It will certainly not carry any weight with foreign policy professionals. Policy professionals do not talk to each other in these terms. Though they acknowledge that there is a moral dimension to policy, for them morality is never the driver of policy. Only when the debate is opened up to the wider public do strategic arguments give way to moral ones. In part, this is an indicator of just how devalued the concept of the national interest has become. There is a real reticence on the part of elites to frame the argument in national interest terms, as though pursuing the national interest is somehow illegitimate. This must be overcome. We need to purge the debate of this sort of moralism, get beyond ethics and place the national interest back at the centre of foreign policy. We are urged always to recognise that other powers have legitimate interests and to consider these when formulating policy. The flipside of this argument, of course, is that the West too has legitimate interests and it is right and proper for it to pursue them. With that in mind, the appropriate response when justifing our presence in Afghanistan is to set out the national interest argument often, with conviction and without apology.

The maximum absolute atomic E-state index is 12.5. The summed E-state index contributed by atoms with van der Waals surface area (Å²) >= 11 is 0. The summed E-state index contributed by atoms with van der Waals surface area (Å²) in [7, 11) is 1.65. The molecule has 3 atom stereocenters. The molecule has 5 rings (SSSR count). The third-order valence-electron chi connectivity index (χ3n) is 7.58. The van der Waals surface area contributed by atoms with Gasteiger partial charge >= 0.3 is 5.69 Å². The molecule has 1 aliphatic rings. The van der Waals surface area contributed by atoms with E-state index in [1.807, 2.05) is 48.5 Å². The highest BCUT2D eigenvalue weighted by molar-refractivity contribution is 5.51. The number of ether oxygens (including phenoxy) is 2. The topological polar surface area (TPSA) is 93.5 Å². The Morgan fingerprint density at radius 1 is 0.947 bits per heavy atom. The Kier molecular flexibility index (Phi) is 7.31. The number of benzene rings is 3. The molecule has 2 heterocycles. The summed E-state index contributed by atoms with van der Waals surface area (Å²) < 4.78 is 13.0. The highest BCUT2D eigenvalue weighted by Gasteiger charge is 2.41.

Finally, a strategy we can support

Robert Fox, Matthew Paris, Simon Jenkins, the Heresiarch - four writers in various states of despair about the prospects for our mission in Afghanistan. Simon Jenkins and Robert Fox are long time sceptics. Matthew Paris and the Heresiarch - along with a growing majority of the public, it seems - are more recent converts. This is worrying, because it suggests that those of us in favour of continued engagement in Afghanistan are losing the argument. Much of the new mood is bound up with the recent spike in casualties, but alongside it is a vein of criticism that addresses fundamental issues of strategy. If this is not dealt with, those numbers could very well harden.

The argument is that our effort there lacks strategic focus. This is odd because of all the criticisms one can make of this mission - and there are many - it seems to me that this is the one with least force. Only some years ago, at the outset of the mission, was it fair to say that our effort there suffered for the want of a coherent strategy. It has not really been true for some time, and so the right time to make the argument was then, not now. That we are beginning to question the logic and coherence of the overarching concept at the very moment the elements needed for a focused strategic effort are finally put in place is just one of the many ironies that swirl around this debate .